Now we are back in the city of veal and women. It is almost 2005 and we are happy and Austin has an afro and I have short hair and tonight we are going to go to the graduation party for the graduate school of architecture and tomorrow night we are going to get dolled up and go the Xmas party full of Americans and hopefully somebody will agree with me that the best toy street children can ever get is a scale model machine gun and we will mash mint, sugar and ice and pour sugar cane rot gut over it and top it all off with soda.

felices fiestas,


Thursday, December 16, 2004

Comic Book Store Guy tells it:

comic book guy tells it, originally uploaded by matthewzollinger.

Mass Cold War

Breaking News: Governor Mitt Romney causes scandal by publicly praising the KGB.

Governor Mitt Romney, in a serious political gaffe, publicly called for the
resurrection of the KGB on American soil, damaging his prospects for the
Republican presidential nomination in 2008.

As reported in the New York Times, on December 14th, “Gov. Mitt Romney of
Massachusetts, the leader of a national working group on safeguarding the
nation, told homeland security officials on Tuesday, ‘the eyes and ears which
gather intelligence need to be as developed in our country as they were in
foreign countries during the cold war.’ ”

On Wednesday, Governor Romney clarified his comments by insisting “that quote
was taken out of context.  I hate Communists; they’re a bunch of pussies, and I
never liked the U.S.S.R.”

Gov. Romney also denied allegations that his office sent letters to former KGB
agents inviting them to Massachusetts with promises of visas and temporary work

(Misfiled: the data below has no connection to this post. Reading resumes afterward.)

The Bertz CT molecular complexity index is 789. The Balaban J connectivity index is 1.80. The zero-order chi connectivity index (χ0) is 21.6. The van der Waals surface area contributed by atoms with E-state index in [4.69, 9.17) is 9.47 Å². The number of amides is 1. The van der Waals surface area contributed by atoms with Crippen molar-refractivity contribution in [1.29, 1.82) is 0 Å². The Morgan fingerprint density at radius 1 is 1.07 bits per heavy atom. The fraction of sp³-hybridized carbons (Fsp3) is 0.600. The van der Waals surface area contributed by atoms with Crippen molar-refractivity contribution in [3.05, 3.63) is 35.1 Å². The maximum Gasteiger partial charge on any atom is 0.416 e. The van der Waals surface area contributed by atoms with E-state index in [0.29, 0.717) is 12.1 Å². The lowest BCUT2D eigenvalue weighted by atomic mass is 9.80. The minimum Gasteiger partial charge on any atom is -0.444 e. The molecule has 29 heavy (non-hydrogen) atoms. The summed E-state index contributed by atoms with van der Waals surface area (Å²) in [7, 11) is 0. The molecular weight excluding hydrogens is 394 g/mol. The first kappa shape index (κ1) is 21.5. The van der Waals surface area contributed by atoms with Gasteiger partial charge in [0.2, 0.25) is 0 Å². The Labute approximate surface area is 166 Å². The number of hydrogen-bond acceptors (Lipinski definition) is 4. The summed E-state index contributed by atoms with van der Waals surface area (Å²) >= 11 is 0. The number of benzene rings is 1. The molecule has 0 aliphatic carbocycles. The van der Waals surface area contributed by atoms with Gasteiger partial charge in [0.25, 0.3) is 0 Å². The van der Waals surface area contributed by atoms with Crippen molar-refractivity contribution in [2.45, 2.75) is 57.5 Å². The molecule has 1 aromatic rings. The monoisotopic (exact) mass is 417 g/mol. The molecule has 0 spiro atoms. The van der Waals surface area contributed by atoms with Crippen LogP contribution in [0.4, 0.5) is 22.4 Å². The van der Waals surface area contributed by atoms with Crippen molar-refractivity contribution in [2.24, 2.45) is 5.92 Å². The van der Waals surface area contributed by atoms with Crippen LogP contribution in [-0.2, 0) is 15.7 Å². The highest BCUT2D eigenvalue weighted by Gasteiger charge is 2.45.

permits.  But Gov. Romney did admit that “most [former KGB agents] are talented
individuals and their skills could be put to far more constructive uses.
Instead of spending their time poisoning opposition candidates in former
U.S.S.R. republics, they could be helping us protect our local high schools and

From his office in Washington D.C., former Utah governor Mike Leavitt
sympathized with Gov. Romney.  Mr. Leavitt, still basking in the glow of his
recent Health Czar nomination, said “Mitt has always been prone to hyperbole,
and he is still butt-hurt that President Bush gave him the cold shoulder by
choosing a baldheaded tough with mob connections to replace Tommy Ridge.”

Gov. Romney took issue with Mr. Leavitt’s remarks. “I’ve never had any interest
in replacing Tom Ridge, and Mike knows that.”  Gov. Romney stressed that he has
been color-blind since birth and thus has no way of differentiating between
yellow and orange warnings.


Wednesday, December 15, 2004

HA! HA! HA!, or, Puke Poo Puke! HA! HA! HA!, or, Puke Poo Puke! Tu Pu Luve Haley

Austin and I live in Palermo Viejo.

Sorry to break with the theme but:

bush_zipper, originally uploaded by matthewzollinger.

Tuesday, December 14, 2004

Dude! (A response to Pu *below*)

Alright, Straightlace, you're on!

Primarily, let me apologize. I in no way intended Mr. Kay's letter to the editor to replace an informed and engaged understanding of the world as it is. Mostly, I wanted y'all to read the "trained in critical analysis by toothpaste and deodorant commercials" line and laugh. Secretly I meant to condemn the girls who, as I posted, were in the other room watching Sex & The City. But don't tell them that.